It became obvious that there was an imperative need to add new and better varieties. However, in doing so it was important not to repeat the mistake made by earlier horticulturists, who vainly hoped to acclimatize foreign varieties, but to produce from seeds our own new, improved hardy varieties for each separate locality. These were the ideas that prompted me to establish, in 1888, a nursery for the express purpose of producing new, better and more productive varieties of fruit-bearing plants. At first I endeavoured to achieve this goal by cultivating and selecting seedlings from the seeds of the best native and foreign varieties. But the results I obtained convinced me, in the end, that this method did not produce a sufficient degree of improvement in the new varieties. It turned out that the choice seedlings of the best local varieties were only slightly superior in quality to the old varieties, while the majority of seedlings from the seeds of foreign varieties were not hardy enough and perished from frost.

I had to resort to hybridization, i.e., cross delicate foreign varieties selected for high productivity and good flavour with our local hardy strains. This enables the hybrid seedling to combine the qualities transmitted to it by heredity from the crossed parent plants--the beauty and improved taste of the foreign varieties with the endurance of our local frost-resistant plants.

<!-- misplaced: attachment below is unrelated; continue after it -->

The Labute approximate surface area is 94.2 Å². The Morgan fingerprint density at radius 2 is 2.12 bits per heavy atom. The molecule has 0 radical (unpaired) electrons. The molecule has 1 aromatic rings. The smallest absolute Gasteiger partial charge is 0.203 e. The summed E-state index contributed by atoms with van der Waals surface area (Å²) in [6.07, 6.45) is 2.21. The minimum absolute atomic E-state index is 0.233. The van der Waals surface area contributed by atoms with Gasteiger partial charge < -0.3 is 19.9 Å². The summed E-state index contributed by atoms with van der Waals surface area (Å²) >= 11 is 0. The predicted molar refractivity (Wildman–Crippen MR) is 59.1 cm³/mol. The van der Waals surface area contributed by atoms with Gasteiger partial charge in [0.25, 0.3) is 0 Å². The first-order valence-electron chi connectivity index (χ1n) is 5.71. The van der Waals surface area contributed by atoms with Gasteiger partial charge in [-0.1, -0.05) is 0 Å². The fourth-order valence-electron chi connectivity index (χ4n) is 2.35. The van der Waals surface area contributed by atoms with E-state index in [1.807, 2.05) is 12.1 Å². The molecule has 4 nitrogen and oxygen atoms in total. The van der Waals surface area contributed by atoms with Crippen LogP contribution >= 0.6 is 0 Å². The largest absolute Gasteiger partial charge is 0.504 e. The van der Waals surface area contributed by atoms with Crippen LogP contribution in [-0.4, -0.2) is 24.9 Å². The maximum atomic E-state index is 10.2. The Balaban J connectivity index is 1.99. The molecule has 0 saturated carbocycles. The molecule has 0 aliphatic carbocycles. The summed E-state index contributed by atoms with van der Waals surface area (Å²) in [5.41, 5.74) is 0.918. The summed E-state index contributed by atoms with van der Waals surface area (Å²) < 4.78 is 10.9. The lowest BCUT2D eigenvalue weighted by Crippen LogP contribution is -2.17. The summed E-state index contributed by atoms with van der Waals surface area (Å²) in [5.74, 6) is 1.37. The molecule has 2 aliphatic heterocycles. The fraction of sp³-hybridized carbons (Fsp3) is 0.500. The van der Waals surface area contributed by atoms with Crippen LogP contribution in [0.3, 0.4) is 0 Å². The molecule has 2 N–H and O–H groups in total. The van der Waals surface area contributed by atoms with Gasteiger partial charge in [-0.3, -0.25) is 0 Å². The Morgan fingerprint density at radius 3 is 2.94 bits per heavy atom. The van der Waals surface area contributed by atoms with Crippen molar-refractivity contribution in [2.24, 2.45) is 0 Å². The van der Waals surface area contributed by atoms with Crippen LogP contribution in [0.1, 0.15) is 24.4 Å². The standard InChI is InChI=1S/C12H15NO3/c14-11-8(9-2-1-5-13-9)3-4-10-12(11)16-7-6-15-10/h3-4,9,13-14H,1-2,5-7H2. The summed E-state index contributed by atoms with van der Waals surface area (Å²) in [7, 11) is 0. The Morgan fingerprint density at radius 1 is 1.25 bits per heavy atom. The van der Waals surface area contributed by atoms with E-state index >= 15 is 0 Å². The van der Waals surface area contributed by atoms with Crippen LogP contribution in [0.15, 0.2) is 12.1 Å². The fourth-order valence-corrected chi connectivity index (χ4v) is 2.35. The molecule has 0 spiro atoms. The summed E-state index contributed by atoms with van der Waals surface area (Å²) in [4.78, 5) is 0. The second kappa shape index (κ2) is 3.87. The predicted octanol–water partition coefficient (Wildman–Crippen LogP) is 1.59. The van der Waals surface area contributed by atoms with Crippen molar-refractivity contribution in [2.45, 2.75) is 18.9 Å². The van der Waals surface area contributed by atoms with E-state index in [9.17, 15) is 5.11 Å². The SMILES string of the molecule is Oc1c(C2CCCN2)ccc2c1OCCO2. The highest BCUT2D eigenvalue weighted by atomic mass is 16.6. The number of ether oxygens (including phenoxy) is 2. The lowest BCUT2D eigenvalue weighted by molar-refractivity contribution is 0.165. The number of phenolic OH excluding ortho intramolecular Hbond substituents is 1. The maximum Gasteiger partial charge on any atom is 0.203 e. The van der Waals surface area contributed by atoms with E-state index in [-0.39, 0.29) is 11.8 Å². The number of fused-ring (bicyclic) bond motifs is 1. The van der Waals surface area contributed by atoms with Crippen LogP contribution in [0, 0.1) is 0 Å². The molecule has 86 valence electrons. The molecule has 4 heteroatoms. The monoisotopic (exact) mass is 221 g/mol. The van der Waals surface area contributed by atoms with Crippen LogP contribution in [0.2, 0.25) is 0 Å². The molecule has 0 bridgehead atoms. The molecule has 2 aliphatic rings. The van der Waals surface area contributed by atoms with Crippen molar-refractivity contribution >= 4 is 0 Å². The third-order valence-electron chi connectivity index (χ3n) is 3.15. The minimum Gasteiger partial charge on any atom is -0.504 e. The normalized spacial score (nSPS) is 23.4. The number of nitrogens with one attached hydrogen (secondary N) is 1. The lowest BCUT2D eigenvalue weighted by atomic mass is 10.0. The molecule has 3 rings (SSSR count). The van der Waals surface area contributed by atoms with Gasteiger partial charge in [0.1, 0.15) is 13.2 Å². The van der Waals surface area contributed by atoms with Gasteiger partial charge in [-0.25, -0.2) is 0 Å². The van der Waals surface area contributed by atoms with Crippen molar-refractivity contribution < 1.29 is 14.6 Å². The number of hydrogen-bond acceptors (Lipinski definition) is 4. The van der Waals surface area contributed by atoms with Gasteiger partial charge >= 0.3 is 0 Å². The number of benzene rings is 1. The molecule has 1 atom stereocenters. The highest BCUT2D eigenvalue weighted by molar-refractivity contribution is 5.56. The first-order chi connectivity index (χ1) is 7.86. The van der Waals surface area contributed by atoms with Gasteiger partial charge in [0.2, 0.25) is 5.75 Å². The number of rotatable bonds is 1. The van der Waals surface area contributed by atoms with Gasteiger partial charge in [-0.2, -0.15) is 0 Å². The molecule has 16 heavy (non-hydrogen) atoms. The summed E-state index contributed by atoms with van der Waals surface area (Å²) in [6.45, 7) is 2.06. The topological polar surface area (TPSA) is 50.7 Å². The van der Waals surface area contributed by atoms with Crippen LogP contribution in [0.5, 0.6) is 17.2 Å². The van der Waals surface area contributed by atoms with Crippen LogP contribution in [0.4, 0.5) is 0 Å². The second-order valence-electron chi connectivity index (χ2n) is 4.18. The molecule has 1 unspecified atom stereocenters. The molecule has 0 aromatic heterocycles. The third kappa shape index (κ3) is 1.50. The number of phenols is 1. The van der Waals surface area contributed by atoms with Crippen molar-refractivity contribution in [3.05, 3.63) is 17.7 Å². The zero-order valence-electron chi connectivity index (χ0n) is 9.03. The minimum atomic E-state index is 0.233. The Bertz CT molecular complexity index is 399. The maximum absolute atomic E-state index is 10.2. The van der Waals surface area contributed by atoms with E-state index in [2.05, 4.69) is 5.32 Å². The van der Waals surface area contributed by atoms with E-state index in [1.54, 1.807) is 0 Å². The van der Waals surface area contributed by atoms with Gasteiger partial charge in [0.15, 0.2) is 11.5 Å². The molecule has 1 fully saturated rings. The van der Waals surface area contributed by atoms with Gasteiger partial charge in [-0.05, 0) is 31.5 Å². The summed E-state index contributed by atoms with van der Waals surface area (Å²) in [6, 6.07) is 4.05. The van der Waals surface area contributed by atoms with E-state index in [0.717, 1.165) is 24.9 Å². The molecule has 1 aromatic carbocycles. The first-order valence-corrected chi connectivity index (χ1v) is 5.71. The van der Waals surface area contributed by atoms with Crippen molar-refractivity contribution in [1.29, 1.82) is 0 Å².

Then, in the subsequent years, by practical experimentation the best methods for achieving the aims set were worked out. Along with this, definite techniques were acquired in applying a suitable regimen in training seedlings of new varieties (a detailed description of varieties will be found in the first volume of my works, published by the Novaya Derevnya Publishing House).

In 1900, when it was found that the new variety seedlings must be trained on lighter soil, I had to move the nursery to a new site six versts away, where the work continues to this day. Over two hundred new varieties have been produced, many of them in no way inferior to the best foreign strains. Their profit yields are from two to ten times as high as that of the old varieties.

In addition, a complete set of wild kindred plants necessary for hybridization has been acquired from foreign countries and from all parts of the Soviet Union. At present the nursery does not require any material from abroad; it has all the cultivated and wild species and varieties of plants it needs. This I consider to be one of the nursery's outstanding achievements, for now it has its own Reinettes, Calvilles, winter pears, sweet cherries, apricots, Reine Claudes, sweet chestnuts, walnuts, black gooseberries, Caucasian pshat, large-sized raspberries, blackberries, the best varieties of currants, early-ripening melons, attar roses, frost-resistant, early-ripening varieties of grapes, yellow cigarette tobacco and many other new species of plants useful in agriculture.